Tax Bite

  If you haven't done so already, you ought to know that you have until midnight Monday to file your 1999 federal tax return. And while you're figuring out how much you owe in taxes, there are some other things you might want to consider as well—that is, how our nation's tax policies affect not only your pocketbook but the culture in which you're bringing up your kids. According to Peter Ferrara, general counsel for Americans For Tax Reform, "Federal, state, and local taxes consume about 40 percent of the income of the average family. That is more than the average family spends on food, clothing, and shelter combined." It didn't used to be this way. The first federal income tax in 1913 demanded what today sounds like pocket change—about $50 per family. And that's in 1990 dollars. It shouldn't come as a surprise that anything that can demand 40 percent of what you earn can also affect the way you live—and that's certainly true of our tax system. For starters, taxes play an important role in decisions of whether both parents should hold outside jobs. Because of taxes, some families find it necessary for both parents to work outside the home simply to compensate for income lost to taxes. And even those families that sacrifice the mother's paycheck so she can stay home with the kids hear the taxman's "gotcha!" They discover on tax day that the federal child-care credit gives a tax break only to parents who pay for childcare. There's no break for parents who raise their own kids. So, the tax policy creates an incentive for daycare. There are other perverse incentives as well. Under the Internal Revenue Code, couples who simply live together actually pay less tax than those couples who get married. Last summer, Congress tried to eliminate this penalty as part of a larger tax bill. The President, however, unfortunately vetoed it. So when you file your tax return this Tax Day, you need to think about the values that the Internal Revenue Code expresses: In addition to the unspoken assumption that people work to support the government, the Code is indifferent, if not hostile, to the family. It penalizes couples for having children. It penalizes them again if they leave the workforce to raise their children. And, it punishes people for getting married. What can we do about it? The House has already passed a bill this year that would substantially reduce the "marriage penalty." Two weeks ago a Senate committee approved a similar measure. We must support these measures by telling our representatives that a good use of the federal budget surplus is giving families a much-needed break—starting with elimination of the "marriage penalty." We can also demand that government return some of the excess revenues it collects from its citizens. For some families, tax cuts might make the difference between someone being there when the kids get home or contributing to America's growing roster of "latchkey children." While paying taxes is our biblical duty, and our duty as citizens, it should only cost us money—not the well being of our families.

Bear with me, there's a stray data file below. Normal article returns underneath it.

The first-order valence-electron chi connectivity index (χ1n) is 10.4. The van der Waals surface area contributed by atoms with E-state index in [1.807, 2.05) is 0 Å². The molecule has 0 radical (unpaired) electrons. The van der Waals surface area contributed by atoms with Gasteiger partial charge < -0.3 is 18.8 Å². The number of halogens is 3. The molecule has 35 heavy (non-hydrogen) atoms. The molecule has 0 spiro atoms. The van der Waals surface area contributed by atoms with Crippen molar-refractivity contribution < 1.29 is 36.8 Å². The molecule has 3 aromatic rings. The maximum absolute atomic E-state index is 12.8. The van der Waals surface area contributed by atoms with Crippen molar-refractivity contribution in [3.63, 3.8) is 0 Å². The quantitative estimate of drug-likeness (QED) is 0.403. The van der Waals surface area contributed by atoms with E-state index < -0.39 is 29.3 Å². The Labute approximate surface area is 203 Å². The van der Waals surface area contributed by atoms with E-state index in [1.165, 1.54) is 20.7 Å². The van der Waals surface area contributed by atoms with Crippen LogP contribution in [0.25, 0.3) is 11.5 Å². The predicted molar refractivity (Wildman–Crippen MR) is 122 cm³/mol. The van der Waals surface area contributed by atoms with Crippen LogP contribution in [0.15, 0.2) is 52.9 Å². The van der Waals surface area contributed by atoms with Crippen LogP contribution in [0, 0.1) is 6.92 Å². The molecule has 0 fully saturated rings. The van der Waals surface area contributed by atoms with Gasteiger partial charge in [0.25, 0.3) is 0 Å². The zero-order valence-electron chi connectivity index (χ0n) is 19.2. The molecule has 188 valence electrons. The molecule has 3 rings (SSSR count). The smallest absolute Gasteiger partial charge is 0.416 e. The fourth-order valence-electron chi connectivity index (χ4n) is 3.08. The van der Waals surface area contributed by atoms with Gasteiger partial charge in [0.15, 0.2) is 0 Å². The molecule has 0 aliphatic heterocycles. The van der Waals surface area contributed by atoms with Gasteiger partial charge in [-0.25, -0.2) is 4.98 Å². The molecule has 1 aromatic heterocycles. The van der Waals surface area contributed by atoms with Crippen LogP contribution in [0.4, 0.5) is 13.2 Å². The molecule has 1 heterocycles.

Chuck Colson



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